Skip to content


October 5, 2017



written by: Ryan Eggold
produced by: Ryan Eggold, Ross Kohn, Cassandra Kulukundis & Nancy Leopardi
directed by: Ryan Eggold
rated: not rated
runtime: 101 min.
U.S. release date: April 22, 2017 (Tribeca Film Festival) and September 29, 2017 (limited/VOD/Amazon/iTunes)


Have you ever received a call from an ex that you still not quite over and you haven’t spoken with since the break-up? Someone you were good friends with and you just can’t figure out what went wrong? You may want to know what’s going on in their life, but you know it’ll just be too hard when you find out that he or she is doing just fine, maybe even great, without you. That’s how writer/director Ryan Eggold’s dramedy “Literally, Right Before Aaron” starts off and these are just some of the questions and themes the stuck main character, played by Justin Long, navigates as he comically and tragically finds himself in awkward and painful situations, revolving around the girl he still has a thing for. 

As an editor for eccentric nature show host/documentarian, Orson (Peter Gallagher), who’s speciality is highlighting animal mating rituals, thirtysomething Adam (Justin Long) has found his life lacking in that department after spiraling out of a relationship with Allison (Cobie Smulders) a little over a year ago. Still stung from that experience, he receives a call from her, announcing her upcoming wedding to Aaron (Ryan Hansen) in San Francisco, extending an invitation to Adam, who agrees to attend, not wanting to communicate his awkwardness or make it seem like they can’t maintain a friendship with her. With memories of his relationship with Allison still fresh on his mind and blinding him from reality, Adam begins to entertain thoughts of winning her back, preventing him from acknowledging his pain and own restlessness with where he’s at in life.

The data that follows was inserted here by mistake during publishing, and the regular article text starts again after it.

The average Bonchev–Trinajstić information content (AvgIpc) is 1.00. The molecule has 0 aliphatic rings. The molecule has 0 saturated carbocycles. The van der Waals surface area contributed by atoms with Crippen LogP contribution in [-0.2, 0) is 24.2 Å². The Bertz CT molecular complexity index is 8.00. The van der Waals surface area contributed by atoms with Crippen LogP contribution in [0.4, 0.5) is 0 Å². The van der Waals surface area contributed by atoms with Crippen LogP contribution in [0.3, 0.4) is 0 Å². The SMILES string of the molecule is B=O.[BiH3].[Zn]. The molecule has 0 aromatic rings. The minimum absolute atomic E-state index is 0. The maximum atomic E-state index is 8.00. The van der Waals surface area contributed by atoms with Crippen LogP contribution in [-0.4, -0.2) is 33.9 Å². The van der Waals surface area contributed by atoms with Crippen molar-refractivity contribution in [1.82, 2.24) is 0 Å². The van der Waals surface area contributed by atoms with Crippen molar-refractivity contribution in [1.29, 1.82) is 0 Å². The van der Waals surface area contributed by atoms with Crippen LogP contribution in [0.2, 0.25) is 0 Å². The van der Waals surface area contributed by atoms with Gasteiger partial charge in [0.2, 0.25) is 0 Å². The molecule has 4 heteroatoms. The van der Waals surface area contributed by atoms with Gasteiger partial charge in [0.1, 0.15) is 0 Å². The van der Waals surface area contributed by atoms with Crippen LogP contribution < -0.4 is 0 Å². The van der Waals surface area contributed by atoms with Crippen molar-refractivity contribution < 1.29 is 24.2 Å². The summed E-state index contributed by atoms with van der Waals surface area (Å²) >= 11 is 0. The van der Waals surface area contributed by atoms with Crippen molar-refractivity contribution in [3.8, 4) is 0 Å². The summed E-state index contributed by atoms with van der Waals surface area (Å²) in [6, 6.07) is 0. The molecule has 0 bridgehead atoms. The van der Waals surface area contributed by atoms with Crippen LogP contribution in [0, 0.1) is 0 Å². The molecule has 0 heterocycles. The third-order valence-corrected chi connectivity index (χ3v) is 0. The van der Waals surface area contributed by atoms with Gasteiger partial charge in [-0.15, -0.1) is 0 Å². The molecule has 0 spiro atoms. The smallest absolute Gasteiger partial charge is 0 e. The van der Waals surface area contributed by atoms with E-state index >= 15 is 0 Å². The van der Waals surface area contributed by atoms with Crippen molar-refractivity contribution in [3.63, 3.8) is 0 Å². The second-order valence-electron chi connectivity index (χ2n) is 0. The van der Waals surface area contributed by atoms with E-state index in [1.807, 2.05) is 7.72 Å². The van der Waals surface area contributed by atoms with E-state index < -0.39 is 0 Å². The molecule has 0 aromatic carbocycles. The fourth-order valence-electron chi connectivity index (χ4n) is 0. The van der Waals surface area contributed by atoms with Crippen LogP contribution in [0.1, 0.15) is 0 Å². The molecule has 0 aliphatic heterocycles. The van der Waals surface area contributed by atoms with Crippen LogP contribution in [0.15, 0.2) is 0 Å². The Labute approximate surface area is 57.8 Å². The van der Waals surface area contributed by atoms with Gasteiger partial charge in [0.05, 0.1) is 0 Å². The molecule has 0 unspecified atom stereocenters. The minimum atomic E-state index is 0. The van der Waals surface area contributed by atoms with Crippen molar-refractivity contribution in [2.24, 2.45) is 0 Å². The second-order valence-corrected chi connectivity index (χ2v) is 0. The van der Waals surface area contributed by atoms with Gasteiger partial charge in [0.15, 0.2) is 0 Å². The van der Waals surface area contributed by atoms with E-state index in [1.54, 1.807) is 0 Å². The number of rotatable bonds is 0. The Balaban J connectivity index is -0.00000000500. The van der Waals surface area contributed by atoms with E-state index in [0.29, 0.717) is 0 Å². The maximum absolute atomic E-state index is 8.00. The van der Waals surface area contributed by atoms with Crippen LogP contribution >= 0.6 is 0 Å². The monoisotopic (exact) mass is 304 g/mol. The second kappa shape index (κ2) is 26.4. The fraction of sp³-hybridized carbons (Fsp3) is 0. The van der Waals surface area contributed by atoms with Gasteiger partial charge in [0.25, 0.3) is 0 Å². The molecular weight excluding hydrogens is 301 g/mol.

Most of “Literally, Right Before Adam” relies on comedy to navigate through loneliness and feeling left behind by someone you still have a thing for. These are feelings common to anyone who’s been in and out of relationships. There’s usually at least one break-up that finds you puzzled and maybe even imagining what would’ve happened if you stayed together, as well as fantasizing over a possible reunification. It’s material ripe for a comedy, but there’s also the risk of minimizing some raw and real emotions while aiming for laughs.

Thankfully, writer/director Ryan Eggold (best known as an actor and his role on NBC’s “The Blacklist”), isn’t going for a raunchy or broad tone here, focusing more on Adam’s struggles with his thoughts, emotions and behavior. We first see Adam’s internal conflict during a dinner date with his current girlfriend, Julie (Briga Heelan), whom he shocks with his own marriage proposal out of left field. It’s clear Adam is impulsively trying out such a major life step in his own life, after getting off the phone with Allison, blinding him from considering. He then proceeds to renege his sudden offer, causing Julie to turn around and permanently (and understandably) break-up with him. Eggold establishes here that Adam is clearly mixed up and should not be in any relationship while being preoccupied with the thought of his alleged true love marrying anyone but him.